The following cases were present:[10][14]

Case Singular
Nominative *-t Subject, object of imperative
Accusative *-n (also -t) *-t Complete (telic) object
Genitive *-n *-ten (-den)
Possession, relation
Partitive *-ta (-da) *-ita (-ida) Partial object, indefinite amount
Locative cases
Inessive *-ssa *-issa Being inside
Elative *-sta *-ista Motion out of
Illative *-sen (-hen) *-ihen Motion into
Adessive *-lla *-illa Being on/at
Ablative *-lta *-ilta Motion off/from
Allative *-len / *-lek *-ilen / *-ilek Motion onto/towards
Other cases
Essive *-na *-ina Being, acting as
Translative *-ksi *-iksi Becoming, turning into
Abessive *-tta(k) *-itta(k) Without, lacking
Comitative *-nek *-inek With, in company of
Instructive *-n *-in With, by means of

The genitive plural was formed in two different ways:

  • The "western" type was formed by adding the singular ending *-n to the nominative plural *-t, with an additional fill vowel: *-t-en. This then became *-den in most cases through consonant gradation.
  • The "eastern" type was formed by adding the above suffix to the plural stem: *-i-den.

Both types are still found in Finnish, although unevenly distributed. In the western type, the regular loss of -d- after an unstressed (even-numbered) syllable has created forms such as -ain (< *-a-den), which are now archaic, or dialectal.

Adjective comparison[edit]

Adjectives formed comparatives using the suffix *-mpa.[10] This suffix survives in all Finnic languages, although in several the nominative has been replaced with -mpi for unclear reasons.

Only the northernmost Finnic languages have a distinct superlative suffix, like Finnish -in ~ -impa-. The suffix was possibly originally a consonantal stem *-im(e)-, which was modified to resemble the comparative more closely in Finnish. Its consonantal nature is apparent in an older, now-obsolete essive case form of the superlative in Finnish, which ended in -inna (< *-im-na < *-ime-na with syncope).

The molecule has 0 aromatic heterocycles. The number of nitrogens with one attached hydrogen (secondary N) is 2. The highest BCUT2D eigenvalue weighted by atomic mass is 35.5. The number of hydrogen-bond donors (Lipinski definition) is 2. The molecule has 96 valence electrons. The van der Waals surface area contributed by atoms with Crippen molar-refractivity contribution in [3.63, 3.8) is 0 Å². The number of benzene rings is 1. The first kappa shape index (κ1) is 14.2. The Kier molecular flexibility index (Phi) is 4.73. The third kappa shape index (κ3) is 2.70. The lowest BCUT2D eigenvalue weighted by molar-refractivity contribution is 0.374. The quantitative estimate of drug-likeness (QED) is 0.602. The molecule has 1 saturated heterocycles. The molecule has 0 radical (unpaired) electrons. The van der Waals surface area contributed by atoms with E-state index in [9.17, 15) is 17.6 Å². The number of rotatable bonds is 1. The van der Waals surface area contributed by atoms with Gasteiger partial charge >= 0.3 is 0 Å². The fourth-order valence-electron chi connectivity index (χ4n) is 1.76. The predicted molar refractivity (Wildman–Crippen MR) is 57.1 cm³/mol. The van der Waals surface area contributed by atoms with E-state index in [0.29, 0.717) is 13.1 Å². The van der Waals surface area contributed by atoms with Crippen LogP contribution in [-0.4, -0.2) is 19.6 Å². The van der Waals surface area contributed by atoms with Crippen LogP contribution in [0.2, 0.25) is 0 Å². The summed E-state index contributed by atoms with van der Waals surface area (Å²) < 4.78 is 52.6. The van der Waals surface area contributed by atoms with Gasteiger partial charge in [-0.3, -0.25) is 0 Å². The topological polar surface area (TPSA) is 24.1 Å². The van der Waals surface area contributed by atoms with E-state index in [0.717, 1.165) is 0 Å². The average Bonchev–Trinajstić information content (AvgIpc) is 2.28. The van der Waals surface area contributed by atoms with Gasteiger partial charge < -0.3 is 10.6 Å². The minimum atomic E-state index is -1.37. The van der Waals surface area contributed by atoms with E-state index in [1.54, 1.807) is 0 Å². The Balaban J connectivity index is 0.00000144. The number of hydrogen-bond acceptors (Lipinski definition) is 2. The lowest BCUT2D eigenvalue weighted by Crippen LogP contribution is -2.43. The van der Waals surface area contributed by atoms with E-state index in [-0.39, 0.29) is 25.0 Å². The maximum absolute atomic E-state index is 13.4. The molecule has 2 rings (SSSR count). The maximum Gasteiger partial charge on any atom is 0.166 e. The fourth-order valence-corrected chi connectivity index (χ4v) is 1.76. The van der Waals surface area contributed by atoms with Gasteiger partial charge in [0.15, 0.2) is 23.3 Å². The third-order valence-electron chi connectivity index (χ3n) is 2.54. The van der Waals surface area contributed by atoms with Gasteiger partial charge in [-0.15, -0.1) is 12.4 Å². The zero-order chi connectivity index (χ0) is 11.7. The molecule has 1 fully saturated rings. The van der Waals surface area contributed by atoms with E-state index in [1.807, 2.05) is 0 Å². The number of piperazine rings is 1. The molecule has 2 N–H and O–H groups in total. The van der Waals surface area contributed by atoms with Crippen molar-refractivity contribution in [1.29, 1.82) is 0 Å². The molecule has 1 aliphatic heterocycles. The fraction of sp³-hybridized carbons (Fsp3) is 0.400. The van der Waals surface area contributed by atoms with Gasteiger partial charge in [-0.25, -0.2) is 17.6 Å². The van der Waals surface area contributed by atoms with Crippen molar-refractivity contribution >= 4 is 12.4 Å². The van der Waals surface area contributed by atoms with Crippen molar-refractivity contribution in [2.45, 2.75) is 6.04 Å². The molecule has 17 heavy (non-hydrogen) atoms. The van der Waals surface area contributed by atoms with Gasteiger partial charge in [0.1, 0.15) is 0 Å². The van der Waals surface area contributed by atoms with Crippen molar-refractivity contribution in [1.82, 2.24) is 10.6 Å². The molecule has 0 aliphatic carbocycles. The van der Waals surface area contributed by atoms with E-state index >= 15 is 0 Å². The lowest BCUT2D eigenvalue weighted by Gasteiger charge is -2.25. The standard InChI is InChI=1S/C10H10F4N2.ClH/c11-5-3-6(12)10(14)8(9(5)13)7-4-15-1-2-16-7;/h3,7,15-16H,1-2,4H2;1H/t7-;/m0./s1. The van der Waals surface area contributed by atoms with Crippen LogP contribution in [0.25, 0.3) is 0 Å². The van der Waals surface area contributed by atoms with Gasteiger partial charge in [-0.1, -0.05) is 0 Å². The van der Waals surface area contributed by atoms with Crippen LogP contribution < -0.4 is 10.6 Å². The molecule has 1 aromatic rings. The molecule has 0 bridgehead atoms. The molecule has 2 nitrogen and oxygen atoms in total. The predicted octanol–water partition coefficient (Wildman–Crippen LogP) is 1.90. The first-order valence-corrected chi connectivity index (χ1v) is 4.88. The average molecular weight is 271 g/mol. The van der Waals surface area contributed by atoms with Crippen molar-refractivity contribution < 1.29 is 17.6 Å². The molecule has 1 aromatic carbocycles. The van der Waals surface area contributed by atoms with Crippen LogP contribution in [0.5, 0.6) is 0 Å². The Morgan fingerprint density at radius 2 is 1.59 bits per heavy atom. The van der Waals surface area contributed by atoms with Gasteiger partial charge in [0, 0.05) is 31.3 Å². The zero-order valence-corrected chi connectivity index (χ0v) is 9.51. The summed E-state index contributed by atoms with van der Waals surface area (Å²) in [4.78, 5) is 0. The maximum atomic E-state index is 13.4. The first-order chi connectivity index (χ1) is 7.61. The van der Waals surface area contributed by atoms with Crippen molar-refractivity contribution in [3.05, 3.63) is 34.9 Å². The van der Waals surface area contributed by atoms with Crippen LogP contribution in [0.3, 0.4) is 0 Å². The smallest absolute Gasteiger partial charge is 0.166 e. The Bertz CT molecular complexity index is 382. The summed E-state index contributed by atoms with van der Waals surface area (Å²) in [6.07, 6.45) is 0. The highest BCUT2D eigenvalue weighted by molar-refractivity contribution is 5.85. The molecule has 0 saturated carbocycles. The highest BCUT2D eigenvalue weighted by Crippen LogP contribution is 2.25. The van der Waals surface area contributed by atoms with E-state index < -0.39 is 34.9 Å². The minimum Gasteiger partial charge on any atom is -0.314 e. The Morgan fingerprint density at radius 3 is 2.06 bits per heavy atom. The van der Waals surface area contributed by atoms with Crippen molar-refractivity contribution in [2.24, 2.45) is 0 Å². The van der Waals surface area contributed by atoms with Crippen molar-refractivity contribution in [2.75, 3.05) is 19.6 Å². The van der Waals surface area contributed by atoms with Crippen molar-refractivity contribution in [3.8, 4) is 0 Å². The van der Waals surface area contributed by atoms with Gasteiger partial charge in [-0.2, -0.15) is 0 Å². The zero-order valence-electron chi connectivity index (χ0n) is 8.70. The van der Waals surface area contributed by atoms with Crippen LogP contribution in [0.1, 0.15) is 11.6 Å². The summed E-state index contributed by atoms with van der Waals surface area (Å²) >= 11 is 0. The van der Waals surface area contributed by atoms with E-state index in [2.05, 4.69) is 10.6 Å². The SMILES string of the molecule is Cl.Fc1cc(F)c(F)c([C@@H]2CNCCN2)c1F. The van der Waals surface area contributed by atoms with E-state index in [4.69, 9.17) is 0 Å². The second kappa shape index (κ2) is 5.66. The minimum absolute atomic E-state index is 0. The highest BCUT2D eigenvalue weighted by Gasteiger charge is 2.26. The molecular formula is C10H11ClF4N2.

Finite forms[edit]

Proto-Finnic inherited at least the following grammatical moods:[10]

The indicative mood distinguished between present (which also functioned as future) and past tense, while the other moods had no tense distinctions. New "perfect" and "pluperfect" tenses had also been formed, probably by influence of the Indo-European languages. These were created using a form of the copula *oldak "to be" and a participle.

There were six forms for each mood, for three persons and two numbers. In addition, there were two more forms. One was a form that is often called "passive" or "fourth person", and indicated an unspecified person. The second was the "connegative" form, which was used together with the negative verb to form negated sentences.

All moods except the imperative shared more or less the same endings:[10][15]

Singular Plural
First person *-n *-mmek / -mmak
Second person *-t *-ttek / *-ttak
Third person *-pi (-βi), - *-βat, -
Passive *-tta- + (tense/mood suffix) + *-sen (-hen)
Connegative *-k

The variation between forms with *-e- and forms with *-a- in the 1st and 2nd person plural reflects a former distinction between the dual and the plural (respectively), although this has not been attested from any Finnic variety.

The third person forms only had an ending in the present indicative. In all other tenses and moods, there was no ending and the singular and plural were identical. The 3rd person singular was entirely unmarked in South Estonian: the Late Proto-Finnic ending had evolved from the participle *-pa during the Middle Proto-Finnic stage, and this innovation had not reached South Estonian, which was already separated.